Meanwhile, Xo and Ro are back to doing it on the reg, so on the reg that Xo may be pregnant, thanks to imprecise birth-control ingestion, though Rogelio is clueless on this front. Rogelio assures Xo that everything is going well at his new job despite everything going terribly at his new job. Eventually the truth comes out about the potential pregnancy (she’s not) and job satisfaction (he’s not), and the two decide to recommit themselves to being honest with each other while also deciding it’s time to move in together.
Alba attempts to get Jane to decide whether or not to marry Rafael based on an old magazine quiz, and Xo reminds Jane of how certain she was that she wanted to marry Michael when she knew he was going to propose. In the end, Jane speaks honestly to Rafael about how she wants them to stay the course for now because that’s what her gut says to do. He’s upset but understands.
In the midst of all this, Jane works up the nerve to approach her hero while she’s staying in the hotel in the attempt to slip her a copy of the first chapter of her book. Things go awry, and in a classic mistaken-identity bit, Jane is forced to give the author a surprise 90-minute massage that she is woefully unprepared for. Afterwards, she recounts the ridiculous affair to Michael while Rafael watches them from afar, chatting like old friends.
Back at the hotel, Lachlan is back on-site, as Petra wishes to fire him to his face. Rafael assures her that this is a terrible idea, as Lachlan’s contract states he’ll collect $1 million if he’s dismissed. Lachlan then comes to Rafael to try to set up a scheme to force Petra out, revolving around his and Petra’s sex tape. Rafael is disinterested, but the sex tape leaks anyway. Surprisingly, however, it was Petra who leaked the tape, in order to wrest back control of the situation. She explains herself to Rafael and suggests they team up to try to force Lachlan out. This business proposal Rafael accepts.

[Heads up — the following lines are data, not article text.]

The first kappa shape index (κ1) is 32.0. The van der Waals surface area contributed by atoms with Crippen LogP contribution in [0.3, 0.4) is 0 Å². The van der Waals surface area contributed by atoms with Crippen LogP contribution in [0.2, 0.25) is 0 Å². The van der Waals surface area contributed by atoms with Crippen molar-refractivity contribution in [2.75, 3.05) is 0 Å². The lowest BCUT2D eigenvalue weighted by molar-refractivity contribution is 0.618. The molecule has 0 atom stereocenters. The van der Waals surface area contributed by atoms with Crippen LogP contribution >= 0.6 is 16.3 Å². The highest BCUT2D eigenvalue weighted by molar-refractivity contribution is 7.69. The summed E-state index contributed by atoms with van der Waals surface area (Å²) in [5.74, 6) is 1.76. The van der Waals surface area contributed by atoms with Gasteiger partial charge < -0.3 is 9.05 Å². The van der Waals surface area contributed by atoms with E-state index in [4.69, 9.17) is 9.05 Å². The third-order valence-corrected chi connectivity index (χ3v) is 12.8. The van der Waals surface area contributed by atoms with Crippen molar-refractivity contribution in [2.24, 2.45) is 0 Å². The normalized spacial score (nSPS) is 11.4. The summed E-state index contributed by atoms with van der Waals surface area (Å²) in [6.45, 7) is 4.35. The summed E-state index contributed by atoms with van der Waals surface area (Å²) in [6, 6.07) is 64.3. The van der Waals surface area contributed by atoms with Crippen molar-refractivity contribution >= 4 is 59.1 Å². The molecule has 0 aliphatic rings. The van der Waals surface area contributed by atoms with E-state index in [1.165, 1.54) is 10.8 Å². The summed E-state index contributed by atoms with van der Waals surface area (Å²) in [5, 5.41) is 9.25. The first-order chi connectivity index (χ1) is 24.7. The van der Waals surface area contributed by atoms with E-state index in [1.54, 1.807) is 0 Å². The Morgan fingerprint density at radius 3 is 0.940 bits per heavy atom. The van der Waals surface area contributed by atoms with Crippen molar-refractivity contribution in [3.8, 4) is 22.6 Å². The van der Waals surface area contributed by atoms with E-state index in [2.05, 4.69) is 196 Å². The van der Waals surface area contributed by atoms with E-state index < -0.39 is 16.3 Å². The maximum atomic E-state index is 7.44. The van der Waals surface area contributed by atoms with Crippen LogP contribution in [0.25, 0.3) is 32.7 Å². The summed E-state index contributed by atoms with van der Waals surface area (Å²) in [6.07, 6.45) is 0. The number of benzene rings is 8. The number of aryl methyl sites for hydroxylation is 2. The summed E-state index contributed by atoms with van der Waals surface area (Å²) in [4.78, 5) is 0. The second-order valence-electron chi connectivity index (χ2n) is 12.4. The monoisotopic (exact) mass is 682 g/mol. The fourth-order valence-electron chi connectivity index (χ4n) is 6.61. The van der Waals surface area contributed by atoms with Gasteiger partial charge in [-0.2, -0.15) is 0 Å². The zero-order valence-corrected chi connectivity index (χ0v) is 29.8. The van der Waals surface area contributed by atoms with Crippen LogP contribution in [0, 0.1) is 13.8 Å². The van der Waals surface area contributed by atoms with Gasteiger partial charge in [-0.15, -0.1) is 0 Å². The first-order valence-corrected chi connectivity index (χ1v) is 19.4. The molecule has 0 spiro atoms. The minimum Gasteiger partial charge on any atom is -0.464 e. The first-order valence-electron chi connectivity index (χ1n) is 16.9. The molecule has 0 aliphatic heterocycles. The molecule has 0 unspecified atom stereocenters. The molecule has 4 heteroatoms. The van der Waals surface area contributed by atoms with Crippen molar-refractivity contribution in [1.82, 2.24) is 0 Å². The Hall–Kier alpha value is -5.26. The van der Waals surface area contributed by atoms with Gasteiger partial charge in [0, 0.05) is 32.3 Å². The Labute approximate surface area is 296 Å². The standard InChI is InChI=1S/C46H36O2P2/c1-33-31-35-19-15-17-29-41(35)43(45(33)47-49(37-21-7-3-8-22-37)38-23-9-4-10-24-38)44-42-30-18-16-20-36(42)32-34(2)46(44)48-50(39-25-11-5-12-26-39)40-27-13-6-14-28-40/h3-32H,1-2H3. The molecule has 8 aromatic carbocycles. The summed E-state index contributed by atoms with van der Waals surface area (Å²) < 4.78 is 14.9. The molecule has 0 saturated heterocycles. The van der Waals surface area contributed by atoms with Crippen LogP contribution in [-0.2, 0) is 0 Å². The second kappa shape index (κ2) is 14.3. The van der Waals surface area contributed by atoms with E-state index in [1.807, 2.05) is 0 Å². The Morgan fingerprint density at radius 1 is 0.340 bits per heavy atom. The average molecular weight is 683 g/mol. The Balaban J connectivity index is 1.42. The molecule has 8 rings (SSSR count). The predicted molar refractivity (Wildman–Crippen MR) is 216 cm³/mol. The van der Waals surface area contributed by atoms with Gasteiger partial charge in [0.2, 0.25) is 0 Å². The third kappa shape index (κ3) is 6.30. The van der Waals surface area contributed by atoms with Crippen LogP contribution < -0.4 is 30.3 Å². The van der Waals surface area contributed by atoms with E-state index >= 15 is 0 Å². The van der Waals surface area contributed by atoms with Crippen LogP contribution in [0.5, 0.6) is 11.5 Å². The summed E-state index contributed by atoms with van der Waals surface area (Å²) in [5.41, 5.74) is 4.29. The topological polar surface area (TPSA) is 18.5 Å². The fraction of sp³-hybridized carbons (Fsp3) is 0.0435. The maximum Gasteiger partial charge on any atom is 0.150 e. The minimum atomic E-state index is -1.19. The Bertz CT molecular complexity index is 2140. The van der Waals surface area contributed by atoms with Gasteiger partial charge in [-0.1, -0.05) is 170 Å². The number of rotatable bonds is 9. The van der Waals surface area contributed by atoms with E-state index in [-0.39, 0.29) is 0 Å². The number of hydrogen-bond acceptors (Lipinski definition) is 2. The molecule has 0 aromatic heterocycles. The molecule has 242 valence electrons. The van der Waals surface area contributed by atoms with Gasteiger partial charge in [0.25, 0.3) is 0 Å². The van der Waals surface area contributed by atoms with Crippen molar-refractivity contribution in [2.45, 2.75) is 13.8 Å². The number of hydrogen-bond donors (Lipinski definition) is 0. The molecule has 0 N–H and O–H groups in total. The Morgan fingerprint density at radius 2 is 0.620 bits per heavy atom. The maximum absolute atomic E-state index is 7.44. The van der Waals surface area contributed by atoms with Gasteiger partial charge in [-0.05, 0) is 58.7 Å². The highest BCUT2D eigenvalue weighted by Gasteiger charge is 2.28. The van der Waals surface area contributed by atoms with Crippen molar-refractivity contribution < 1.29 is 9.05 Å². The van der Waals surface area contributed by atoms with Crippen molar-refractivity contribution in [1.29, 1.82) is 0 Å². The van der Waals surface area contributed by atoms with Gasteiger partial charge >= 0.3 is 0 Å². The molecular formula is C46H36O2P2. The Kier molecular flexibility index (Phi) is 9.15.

Aaron, Roman’s twin, is anxious to speak with Petra about his brother’s final days, which Petra reluctantly agrees to. Eventually, though, it’s revealed that Aaron is primarily interested in a necklace of his mother’s that has gone missing. Petra assures Aaron he can have the necklace back and delivers it to him posthaste.
Michael flits about the fringes of the episode, both in flashback to his and Jane’s relationship and in the present. He’s well acquainted with Jane’s adoration of Angelique Harper, and is the one who informs Jane that Harper is staying in the hotel. He and Jane additionally run into each other at their favorite food truck, and again later, after Jane has given her a mistaken massage. He and Jane seem to be working through some of their awkwardness and attempting the difficult transition back to friendship.
Rogelio is back to work after starting at his new gig, playing second fiddle to his nemesis. Things are terrible all around, as it becomes clear that Rogelio is merely there to be Esteban’s whipping boy. Xo witnesses how miserable the situation is, but Rogelio assures her it’s worth it to be able to pursue a relationship with her. Also, Rogelio is made to wear peach, even though everyone knows that he doesn’t pop in peach.
Aaron doesn’t want his mother’s necklace for sentimental reasons at all! He immediately cracks it open to find the true object of his desire inside. (A flash drive? A dongle? Whatever it is, it plugs into a USB port.) Maybe Aaron isn’t so unlike his brother after all.
Burning Questions (and Some Answers)
Is there a better physical comedian than Gina Rodriguez currently on TV? (No.)
Are there copies of Jane’s book hidden in nooks all over the hotel?
How did Petra not realize that necklace held something secret, as it looked like a device mariners used to navigate the ancient seas?
Will there be more gratuitous Rafael shirtlessness in the future? (God, I hope so.)
Is the electoral college archaic and ridiculous? (Yes.)
Was anyone expecting Jane the Virgin to obliquely reference Showtime’s The Affair? (Definitely not.)
How great is it to have this show back? (So, so great.)